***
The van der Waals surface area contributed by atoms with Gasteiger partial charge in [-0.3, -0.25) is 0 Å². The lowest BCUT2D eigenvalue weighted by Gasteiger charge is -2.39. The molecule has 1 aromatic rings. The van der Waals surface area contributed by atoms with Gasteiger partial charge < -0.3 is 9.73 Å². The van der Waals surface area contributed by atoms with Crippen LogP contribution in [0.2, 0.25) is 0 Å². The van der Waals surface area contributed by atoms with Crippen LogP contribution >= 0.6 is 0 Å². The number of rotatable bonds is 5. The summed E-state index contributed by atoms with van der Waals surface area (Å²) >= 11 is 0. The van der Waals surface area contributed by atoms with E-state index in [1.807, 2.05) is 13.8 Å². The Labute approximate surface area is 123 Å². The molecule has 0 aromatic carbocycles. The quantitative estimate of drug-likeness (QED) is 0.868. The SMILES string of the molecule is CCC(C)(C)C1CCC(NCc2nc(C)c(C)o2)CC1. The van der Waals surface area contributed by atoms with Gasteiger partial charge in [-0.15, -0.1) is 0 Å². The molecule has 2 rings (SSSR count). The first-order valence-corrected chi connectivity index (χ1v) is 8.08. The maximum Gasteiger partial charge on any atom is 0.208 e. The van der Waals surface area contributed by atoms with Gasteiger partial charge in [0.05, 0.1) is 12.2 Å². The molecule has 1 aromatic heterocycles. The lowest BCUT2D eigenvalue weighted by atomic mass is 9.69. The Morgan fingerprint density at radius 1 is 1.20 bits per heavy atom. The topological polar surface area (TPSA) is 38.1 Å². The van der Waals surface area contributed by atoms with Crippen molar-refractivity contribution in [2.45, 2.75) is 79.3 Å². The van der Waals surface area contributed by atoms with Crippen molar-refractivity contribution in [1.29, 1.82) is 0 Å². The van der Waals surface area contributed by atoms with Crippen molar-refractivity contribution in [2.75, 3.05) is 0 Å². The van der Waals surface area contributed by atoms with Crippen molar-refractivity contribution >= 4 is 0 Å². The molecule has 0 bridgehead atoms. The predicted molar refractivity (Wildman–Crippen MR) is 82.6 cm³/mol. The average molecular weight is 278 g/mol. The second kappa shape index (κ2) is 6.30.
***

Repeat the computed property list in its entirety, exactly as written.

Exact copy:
The van der Waals surface area contributed by atoms with Gasteiger partial charge in [-0.3, -0.25) is 0 Å². The lowest BCUT2D eigenvalue weighted by Gasteiger charge is -2.39. The molecule has 1 aromatic rings. The van der Waals surface area contributed by atoms with Gasteiger partial charge < -0.3 is 9.73 Å². The van der Waals surface area contributed by atoms with Crippen LogP contribution in [0.2, 0.25) is 0 Å². The van der Waals surface area contributed by atoms with Crippen LogP contribution >= 0.6 is 0 Å². The number of rotatable bonds is 5. The summed E-state index contributed by atoms with van der Waals surface area (Å²) >= 11 is 0. The van der Waals surface area contributed by atoms with E-state index in [1.807, 2.05) is 13.8 Å². The Labute approximate surface area is 123 Å². The molecule has 0 aromatic carbocycles. The quantitative estimate of drug-likeness (QED) is 0.868. The SMILES string of the molecule is CCC(C)(C)C1CCC(NCc2nc(C)c(C)o2)CC1. The van der Waals surface area contributed by atoms with Gasteiger partial charge in [-0.15, -0.1) is 0 Å². The molecule has 2 rings (SSSR count). The first-order valence-corrected chi connectivity index (χ1v) is 8.08. The maximum Gasteiger partial charge on any atom is 0.208 e. The van der Waals surface area contributed by atoms with Gasteiger partial charge in [0.05, 0.1) is 12.2 Å². The molecule has 1 aromatic heterocycles. The lowest BCUT2D eigenvalue weighted by atomic mass is 9.69. The Morgan fingerprint density at radius 1 is 1.20 bits per heavy atom. The topological polar surface area (TPSA) is 38.1 Å². The van der Waals surface area contributed by atoms with Crippen molar-refractivity contribution in [2.45, 2.75) is 79.3 Å². The van der Waals surface area contributed by atoms with Crippen molar-refractivity contribution in [1.29, 1.82) is 0 Å². The van der Waals surface area contributed by atoms with Crippen molar-refractivity contribution in [2.75, 3.05) is 0 Å². The van der Waals surface area contributed by atoms with Crippen molar-refractivity contribution >= 4 is 0 Å². The molecule has 0 bridgehead atoms. The predicted molar refractivity (Wildman–Crippen MR) is 82.6 cm³/mol. The average molecular weight is 278 g/mol. The second kappa shape index (κ2) is 6.30.